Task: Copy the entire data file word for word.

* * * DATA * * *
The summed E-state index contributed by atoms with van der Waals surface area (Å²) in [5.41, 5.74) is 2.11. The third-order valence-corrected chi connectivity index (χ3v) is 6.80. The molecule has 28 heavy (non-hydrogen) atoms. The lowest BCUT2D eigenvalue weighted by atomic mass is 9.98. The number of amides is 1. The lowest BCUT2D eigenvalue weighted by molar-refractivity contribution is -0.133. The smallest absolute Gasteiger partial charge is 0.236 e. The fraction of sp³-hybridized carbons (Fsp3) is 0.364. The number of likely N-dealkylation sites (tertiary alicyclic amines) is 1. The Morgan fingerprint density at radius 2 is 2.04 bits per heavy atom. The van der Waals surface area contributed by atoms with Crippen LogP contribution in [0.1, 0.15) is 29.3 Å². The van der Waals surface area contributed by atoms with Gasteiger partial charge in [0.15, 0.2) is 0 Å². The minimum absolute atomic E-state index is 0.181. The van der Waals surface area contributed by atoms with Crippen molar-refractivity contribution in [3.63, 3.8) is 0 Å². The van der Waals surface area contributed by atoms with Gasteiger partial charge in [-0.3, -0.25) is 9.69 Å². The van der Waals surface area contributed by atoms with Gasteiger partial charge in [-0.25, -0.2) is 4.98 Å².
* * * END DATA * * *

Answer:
The summed E-state index contributed by atoms with van der Waals surface area (Å²) in [5.41, 5.74) is 2.11. The third-order valence-corrected chi connectivity index (χ3v) is 6.80. The molecule has 28 heavy (non-hydrogen) atoms. The lowest BCUT2D eigenvalue weighted by atomic mass is 9.98. The number of amides is 1. The lowest BCUT2D eigenvalue weighted by molar-refractivity contribution is -0.133. The smallest absolute Gasteiger partial charge is 0.236 e. The fraction of sp³-hybridized carbons (Fsp3) is 0.364. The number of likely N-dealkylation sites (tertiary alicyclic amines) is 1. The Morgan fingerprint density at radius 2 is 2.04 bits per heavy atom. The van der Waals surface area contributed by atoms with Crippen LogP contribution in [0.1, 0.15) is 29.3 Å². The van der Waals surface area contributed by atoms with Gasteiger partial charge in [0.15, 0.2) is 0 Å². The minimum absolute atomic E-state index is 0.181. The van der Waals surface area contributed by atoms with Crippen molar-refractivity contribution in [3.63, 3.8) is 0 Å². The van der Waals surface area contributed by atoms with Gasteiger partial charge in [-0.3, -0.25) is 9.69 Å². The van der Waals surface area contributed by atoms with Gasteiger partial charge in [-0.25, -0.2) is 4.98 Å².